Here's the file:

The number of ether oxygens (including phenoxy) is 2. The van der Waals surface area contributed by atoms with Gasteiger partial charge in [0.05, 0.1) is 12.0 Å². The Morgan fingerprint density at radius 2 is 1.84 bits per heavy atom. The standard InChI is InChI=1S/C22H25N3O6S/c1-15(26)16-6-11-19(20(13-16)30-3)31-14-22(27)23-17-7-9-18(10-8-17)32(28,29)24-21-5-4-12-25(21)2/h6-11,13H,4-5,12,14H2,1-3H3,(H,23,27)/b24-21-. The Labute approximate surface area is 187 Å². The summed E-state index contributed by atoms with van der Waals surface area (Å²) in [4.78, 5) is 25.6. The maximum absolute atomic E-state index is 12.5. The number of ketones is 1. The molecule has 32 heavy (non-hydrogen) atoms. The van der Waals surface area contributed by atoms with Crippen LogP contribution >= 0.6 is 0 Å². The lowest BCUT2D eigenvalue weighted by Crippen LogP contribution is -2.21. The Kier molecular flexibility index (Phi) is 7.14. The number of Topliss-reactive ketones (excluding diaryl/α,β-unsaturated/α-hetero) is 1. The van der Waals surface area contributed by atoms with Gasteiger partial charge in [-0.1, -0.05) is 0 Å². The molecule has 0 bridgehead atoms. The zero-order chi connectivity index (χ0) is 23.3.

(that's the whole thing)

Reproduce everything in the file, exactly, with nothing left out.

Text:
The number of ether oxygens (including phenoxy) is 2. The van der Waals surface area contributed by atoms with Gasteiger partial charge in [0.05, 0.1) is 12.0 Å². The Morgan fingerprint density at radius 2 is 1.84 bits per heavy atom. The standard InChI is InChI=1S/C22H25N3O6S/c1-15(26)16-6-11-19(20(13-16)30-3)31-14-22(27)23-17-7-9-18(10-8-17)32(28,29)24-21-5-4-12-25(21)2/h6-11,13H,4-5,12,14H2,1-3H3,(H,23,27)/b24-21-. The Labute approximate surface area is 187 Å². The summed E-state index contributed by atoms with van der Waals surface area (Å²) in [4.78, 5) is 25.6. The maximum absolute atomic E-state index is 12.5. The number of ketones is 1. The molecule has 32 heavy (non-hydrogen) atoms. The van der Waals surface area contributed by atoms with Crippen LogP contribution >= 0.6 is 0 Å². The lowest BCUT2D eigenvalue weighted by Crippen LogP contribution is -2.21. The Kier molecular flexibility index (Phi) is 7.14. The number of Topliss-reactive ketones (excluding diaryl/α,β-unsaturated/α-hetero) is 1. The van der Waals surface area contributed by atoms with Gasteiger partial charge in [-0.1, -0.05) is 0 Å². The molecule has 0 bridgehead atoms. The zero-order chi connectivity index (χ0) is 23.3.